Dave and Elizabeth Grzelak, parents of David Grzelak, presented at the WonderBus Festival in Columbus, on Aug 16. Credits: Ashley Kimmel | Assistant Arts and Life Editor

Rick Milenthal, founder of Columbus-based digital marketing agency The Shipyard, had always wanted his company to follow the theme “communication can cure.” After The Shipyard’s Chief Strategy Officer Dave Grzelak’s 17-year-old son, David, died by suicide, Milenthal was determined to bring his company’s theme to life.

To bring awareness to mental health and remember David Grzelak, the WonderBus Music Festival was created. A portion of the festival’s proceeds will be donated to a fund in Grzelak’s memory at the Wexner Medical Center’s Department of Psychiatry and Behavioral Health.

The inaugural festival took place on the lawn of Chemical Abstracts Service on Saturday and Sunday and featured over 20 bands, including Walk the Moon, Ben Harper & The Innocent Criminals, and the Los Angeles-based indie folk band Magic Giant.

Milenthal was introduced to the idea of bringing a new music festival to the Columbus area when his longtime friend and 1981 alumnus, Cliff Chenfeld, contacted him. Chenfeld owns record label Razor & Tie and Kidz Bop and was asked by management and production company Elevation Group to partner in the creation of the music festival.

Chenfeld suggested using Milenthal’s company to help promote and build the festival in Columbus. Milenthal agreed, but only if the festival would promote mental health.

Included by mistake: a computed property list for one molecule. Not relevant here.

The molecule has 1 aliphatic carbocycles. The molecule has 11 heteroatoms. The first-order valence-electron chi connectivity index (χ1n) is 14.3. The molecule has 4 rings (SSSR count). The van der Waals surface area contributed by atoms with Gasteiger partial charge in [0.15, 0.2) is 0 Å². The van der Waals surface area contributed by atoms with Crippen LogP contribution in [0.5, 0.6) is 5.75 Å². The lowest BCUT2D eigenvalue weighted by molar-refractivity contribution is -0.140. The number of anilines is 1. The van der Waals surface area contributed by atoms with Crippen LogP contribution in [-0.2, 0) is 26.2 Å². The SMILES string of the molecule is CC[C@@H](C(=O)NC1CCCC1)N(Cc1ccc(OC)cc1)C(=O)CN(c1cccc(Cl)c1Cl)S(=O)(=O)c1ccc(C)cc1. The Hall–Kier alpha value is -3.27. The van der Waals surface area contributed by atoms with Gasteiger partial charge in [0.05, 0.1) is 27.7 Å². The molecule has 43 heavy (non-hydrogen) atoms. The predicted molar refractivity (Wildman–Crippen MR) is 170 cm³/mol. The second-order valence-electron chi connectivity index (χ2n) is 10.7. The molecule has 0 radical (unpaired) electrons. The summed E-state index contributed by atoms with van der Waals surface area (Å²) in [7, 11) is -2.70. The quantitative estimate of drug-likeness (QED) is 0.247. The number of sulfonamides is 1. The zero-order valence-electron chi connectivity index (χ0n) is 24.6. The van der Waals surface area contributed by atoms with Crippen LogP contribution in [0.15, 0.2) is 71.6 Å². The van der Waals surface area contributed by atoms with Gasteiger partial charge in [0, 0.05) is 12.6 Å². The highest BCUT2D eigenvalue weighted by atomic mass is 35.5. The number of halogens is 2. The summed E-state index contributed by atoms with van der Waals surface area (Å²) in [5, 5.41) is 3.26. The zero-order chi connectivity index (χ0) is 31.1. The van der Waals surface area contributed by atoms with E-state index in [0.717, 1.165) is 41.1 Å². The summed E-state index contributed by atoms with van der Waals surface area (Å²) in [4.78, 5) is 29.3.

“We’re in the communication business. We’re in the business of persuasion, and words matter in mental health,” Milenthal said. “We think words can heal, so we thought we could play a part in this whole mental health issue.”

Milenthal said he hopes the festival will take place for many more years and continue to bring light to the subject of mental health.

“In that venue, we are going to change the conversation of mental health,” Milenthal said.

Signs to encourage mental health awareness were put up around the WonderBus festival in Columbus. Credits: Ashley Kimmel | Assistant Arts and Life Editor

Zambricki Li, a member of Magic Giant, said he and his band members love performing at music festivals, especially those with a cause like WonderBus.

Li said the festival’s mental health theme is important to the band because its guitarist Brian Zaghi’s father struggled with mental illness.

The band’s song “Shake Me Up” has a strong message surrounding mental health and supporting those around you who may be experiencing mental health issues, Li said.

“It’s about showing up for other people and also having people around you who will show up for you,” Li said.

Editor’s note: The creators of WonderBus wish to clarify that the WonderBus Music Festival was not created in response to David Grzelak’s death.